- Science

The reactor converts greenhouse gas emissions into fuel

The electrolytic reactor built at Rice University can recycle CO2 to create pure liquid fuel that uses electricity.

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Research team and assistant Professor Haotian Wang used carbon dioxide as a fuel to produce high purity formic acid (CH2O2). Formic acid is an energy carrier. Fuel cells from formic acid can generate electricity and emit CO2. This substance can compress hydrogen gas 1,000 times the volume, which is a big challenge for vehicles running on hydrogen fuel.

Wang said the research is the cornerstone of the chemical engineering industry, fueling other chemicals and storage materials for hydrogen.

Previously formic acid was produced by traditional carbon dioxide equipment, requiring time-consuming, costly and energy-intensive purification steps. The direct production of pure formic acid fuel will promote commercial carbon dioxide conversion technologies.

Wang’s team has been pursuing technologies that turn greenhouse gases into environmentally-friendly products for years. Through experiments, the energy conversion efficiency of the group has reached about 42%. That means nearly half of the electricity can be stored in formic acid to make liquid fuels.

Reducing carbon dioxide is important because it is the cause of global warming. Currently the team is still in the process of research to optimize the energy transition.

“We have been through the period of stone, bronze, iron and now plastic, which is really scary.”

New research indicates that plastic waste may have earned the nickname “fossils,” when plastic has been continuously contaminating the Earth since 1945.

Scientists believe that the plastic layer in the soil has the potential to become a landmark marking the formation of the Anthropecene, the first time humans began seeking to dominate the Earth by various means. They said that after the Bronze and Iron Age, we were about to enter the Plastic Age and the name was not proud.

This scientific report is the first analysis of the occurrence of plastics in sedimentary layers, and the team of researchers examined the layers of rock formed annually off the coast of California, from 1934 to the time. sampling point, 2010. They found traces of plastic coincide perfectly with plastic production over a 70-year period.

For our ears, this is obvious. But (unfortunately) that humans perish, this will be the most obvious trace for generations of living creatures to know what is the starting point of the Human Era.

The majority of plastic particles are filaments of man-made fabrics, suggesting that plastic has been following sewage into the sea for decades.

“Our favorite use of plastic has left fossils,” said Jennifer Brandon, who led the research. “This is a tragedy with bottom-eating animals like corals, clams, oysters and many other species. But the fact that plastic has become a fossil trail raises further questions.

“We’ve all learned in the classroom about the Stone Age, Bronze and Iron Age – but will we live in a new era called plastic?” Brandon said, concerned about the current generation of people. will be “honored” as living in the plastic era, when it could have been Space Age or any other noble purpose.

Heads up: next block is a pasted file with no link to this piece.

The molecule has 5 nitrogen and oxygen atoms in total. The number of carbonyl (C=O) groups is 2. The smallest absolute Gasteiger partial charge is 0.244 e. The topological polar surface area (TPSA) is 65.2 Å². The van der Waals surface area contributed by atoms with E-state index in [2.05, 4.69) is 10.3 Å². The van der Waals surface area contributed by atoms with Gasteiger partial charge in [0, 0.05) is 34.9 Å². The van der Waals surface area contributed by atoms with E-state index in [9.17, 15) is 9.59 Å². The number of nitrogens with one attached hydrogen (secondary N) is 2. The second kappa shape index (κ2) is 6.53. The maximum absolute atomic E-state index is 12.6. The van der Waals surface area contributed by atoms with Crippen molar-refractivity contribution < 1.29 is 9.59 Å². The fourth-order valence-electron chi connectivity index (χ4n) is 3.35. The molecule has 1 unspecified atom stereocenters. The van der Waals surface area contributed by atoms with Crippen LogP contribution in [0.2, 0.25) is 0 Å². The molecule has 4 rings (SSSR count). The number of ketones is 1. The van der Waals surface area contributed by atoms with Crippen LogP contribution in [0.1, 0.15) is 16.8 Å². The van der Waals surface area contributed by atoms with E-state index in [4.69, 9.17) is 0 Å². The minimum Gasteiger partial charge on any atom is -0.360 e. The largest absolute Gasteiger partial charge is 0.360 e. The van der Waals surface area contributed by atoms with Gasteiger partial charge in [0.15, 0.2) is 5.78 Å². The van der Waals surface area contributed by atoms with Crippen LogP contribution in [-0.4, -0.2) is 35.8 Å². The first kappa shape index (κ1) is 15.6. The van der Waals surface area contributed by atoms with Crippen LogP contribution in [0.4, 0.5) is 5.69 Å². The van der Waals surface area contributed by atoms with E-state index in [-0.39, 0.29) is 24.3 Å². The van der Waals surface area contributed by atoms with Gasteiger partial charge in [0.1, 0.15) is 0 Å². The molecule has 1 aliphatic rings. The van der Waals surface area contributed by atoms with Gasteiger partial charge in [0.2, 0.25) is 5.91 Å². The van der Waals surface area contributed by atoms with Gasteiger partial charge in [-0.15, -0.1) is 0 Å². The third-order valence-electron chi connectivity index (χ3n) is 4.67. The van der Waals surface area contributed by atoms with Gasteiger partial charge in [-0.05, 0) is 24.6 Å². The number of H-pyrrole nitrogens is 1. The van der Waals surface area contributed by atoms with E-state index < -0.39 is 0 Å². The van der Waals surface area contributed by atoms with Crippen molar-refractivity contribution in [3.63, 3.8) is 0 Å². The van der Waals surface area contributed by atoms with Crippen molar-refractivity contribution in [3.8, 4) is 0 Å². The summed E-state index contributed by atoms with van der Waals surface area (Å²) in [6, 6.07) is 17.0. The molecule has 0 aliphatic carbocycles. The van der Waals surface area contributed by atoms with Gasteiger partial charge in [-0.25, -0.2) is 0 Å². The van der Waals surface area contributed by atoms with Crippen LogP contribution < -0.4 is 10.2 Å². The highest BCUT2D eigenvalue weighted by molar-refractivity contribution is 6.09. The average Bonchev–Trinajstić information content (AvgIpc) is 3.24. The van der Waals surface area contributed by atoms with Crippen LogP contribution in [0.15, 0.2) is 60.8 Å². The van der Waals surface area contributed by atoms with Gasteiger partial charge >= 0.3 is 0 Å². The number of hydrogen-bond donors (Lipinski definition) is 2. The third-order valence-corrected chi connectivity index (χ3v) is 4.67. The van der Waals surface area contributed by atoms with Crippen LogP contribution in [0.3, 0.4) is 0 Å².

The day that David Attenborough, a famous English announcer and historian, argued that pollution would make the next generation despise this generation the way we despise slavery, when children People are considered animals.

The new study also shows that from the 40s to the present, the amount of microplastics in the sediment layers has doubled every 15 years. In 2010, the year of the nearly analysis, the number of plastic beads accounted for the rate of 40 grains / 10cm2 of the seabed. Of those, two-thirds are plastic fibers, one fifth of the plastic is broken down into small plastic particles and one-tenth of that exists in the form of thin plastic layers.

“The plastic sign is very clear,” said Professor Brandon. “On the day we invented plastic, plastic almost immediately appeared in sedimentary layers.”

A study published in 2016 indicated that a single cloth could emit up to 700,000 plastic fibers. “Obviously, we don’t know how to handle plastic waste properly. We do not know how to filter plastic right from the household and at the major sewage treatment plants; What can we do now, when it is clear that plastic waste has been sent directly to the sea? ”

Each year, millions of tons of plastic find their way to the environment, decaying into unbreakable micro-fibers and particles. Plastic has been found in deep sea, high mountains and even hovering in the Arctic air.

There is not enough data to confirm the harmful effects of plastic on human health, but we can see clearly how marine animals suffer. It is estimated that we ingest up to 50,000 microplastics every year, although the effects are unclear but we know microplastics can release toxic components, potentially affecting living tissue.

New plastic research has analyzed sediments taken off the coast of Santa Barbara, about 1.5 km from the shore (and also the habitat of 4 million people). This area is inherently lacking in oxygen due to ocean currents, which means that no benthic animals stir the sediments. Samples taken from this area clearly reflect what happened over the past decades.

Although the sample was taken in 2010, there is no reason to suggest that plastic pollution has decreased at all, but is certainly increasing due to the increasing plastic production.

“I hope our research will address the serious problem that we need to fix right away,” Brandon concluded.

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